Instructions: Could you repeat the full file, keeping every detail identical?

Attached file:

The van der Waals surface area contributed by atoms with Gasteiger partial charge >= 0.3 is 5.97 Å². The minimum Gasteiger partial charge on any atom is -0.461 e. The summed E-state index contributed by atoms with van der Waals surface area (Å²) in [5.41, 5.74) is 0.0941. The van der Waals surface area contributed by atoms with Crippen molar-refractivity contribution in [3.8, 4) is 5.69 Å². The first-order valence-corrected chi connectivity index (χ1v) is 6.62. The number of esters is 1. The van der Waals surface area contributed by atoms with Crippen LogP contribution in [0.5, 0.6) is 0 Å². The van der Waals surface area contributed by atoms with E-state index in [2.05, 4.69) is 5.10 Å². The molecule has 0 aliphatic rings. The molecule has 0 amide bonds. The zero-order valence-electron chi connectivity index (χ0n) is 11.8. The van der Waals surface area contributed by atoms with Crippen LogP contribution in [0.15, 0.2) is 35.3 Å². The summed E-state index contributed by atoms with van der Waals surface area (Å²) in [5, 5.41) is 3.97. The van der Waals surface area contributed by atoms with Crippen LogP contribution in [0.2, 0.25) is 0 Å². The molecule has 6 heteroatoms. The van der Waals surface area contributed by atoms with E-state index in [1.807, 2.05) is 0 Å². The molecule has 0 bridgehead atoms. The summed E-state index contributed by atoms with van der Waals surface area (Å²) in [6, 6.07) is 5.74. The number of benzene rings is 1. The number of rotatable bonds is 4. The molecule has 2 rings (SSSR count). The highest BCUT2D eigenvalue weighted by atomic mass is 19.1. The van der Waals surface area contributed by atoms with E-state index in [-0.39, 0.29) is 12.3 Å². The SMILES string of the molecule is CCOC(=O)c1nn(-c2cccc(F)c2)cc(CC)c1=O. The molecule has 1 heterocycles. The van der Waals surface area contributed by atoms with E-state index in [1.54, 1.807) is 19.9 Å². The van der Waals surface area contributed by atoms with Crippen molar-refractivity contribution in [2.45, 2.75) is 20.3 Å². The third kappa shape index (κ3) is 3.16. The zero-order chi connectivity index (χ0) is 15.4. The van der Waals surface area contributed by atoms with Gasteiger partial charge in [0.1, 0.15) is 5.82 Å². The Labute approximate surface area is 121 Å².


The van der Waals surface area contributed by atoms with Gasteiger partial charge >= 0.3 is 5.97 Å². The minimum Gasteiger partial charge on any atom is -0.461 e. The summed E-state index contributed by atoms with van der Waals surface area (Å²) in [5.41, 5.74) is 0.0941. The van der Waals surface area contributed by atoms with Crippen molar-refractivity contribution in [3.8, 4) is 5.69 Å². The first-order valence-corrected chi connectivity index (χ1v) is 6.62. The number of esters is 1. The van der Waals surface area contributed by atoms with Crippen LogP contribution in [0.5, 0.6) is 0 Å². The van der Waals surface area contributed by atoms with E-state index in [2.05, 4.69) is 5.10 Å². The molecule has 0 aliphatic rings. The molecule has 0 amide bonds. The zero-order valence-electron chi connectivity index (χ0n) is 11.8. The van der Waals surface area contributed by atoms with Crippen LogP contribution in [0.15, 0.2) is 35.3 Å². The summed E-state index contributed by atoms with van der Waals surface area (Å²) in [5, 5.41) is 3.97. The van der Waals surface area contributed by atoms with Crippen LogP contribution in [0.2, 0.25) is 0 Å². The molecule has 6 heteroatoms. The van der Waals surface area contributed by atoms with E-state index in [1.807, 2.05) is 0 Å². The molecule has 0 bridgehead atoms. The summed E-state index contributed by atoms with van der Waals surface area (Å²) in [6, 6.07) is 5.74. The number of benzene rings is 1. The number of rotatable bonds is 4. The molecule has 2 rings (SSSR count). The highest BCUT2D eigenvalue weighted by atomic mass is 19.1. The van der Waals surface area contributed by atoms with E-state index in [-0.39, 0.29) is 12.3 Å². The SMILES string of the molecule is CCOC(=O)c1nn(-c2cccc(F)c2)cc(CC)c1=O. The molecule has 1 heterocycles. The van der Waals surface area contributed by atoms with E-state index in [1.54, 1.807) is 19.9 Å². The van der Waals surface area contributed by atoms with Crippen molar-refractivity contribution in [2.45, 2.75) is 20.3 Å². The third kappa shape index (κ3) is 3.16. The zero-order chi connectivity index (χ0) is 15.4. The van der Waals surface area contributed by atoms with Gasteiger partial charge in [0.1, 0.15) is 5.82 Å². The Labute approximate surface area is 121 Å².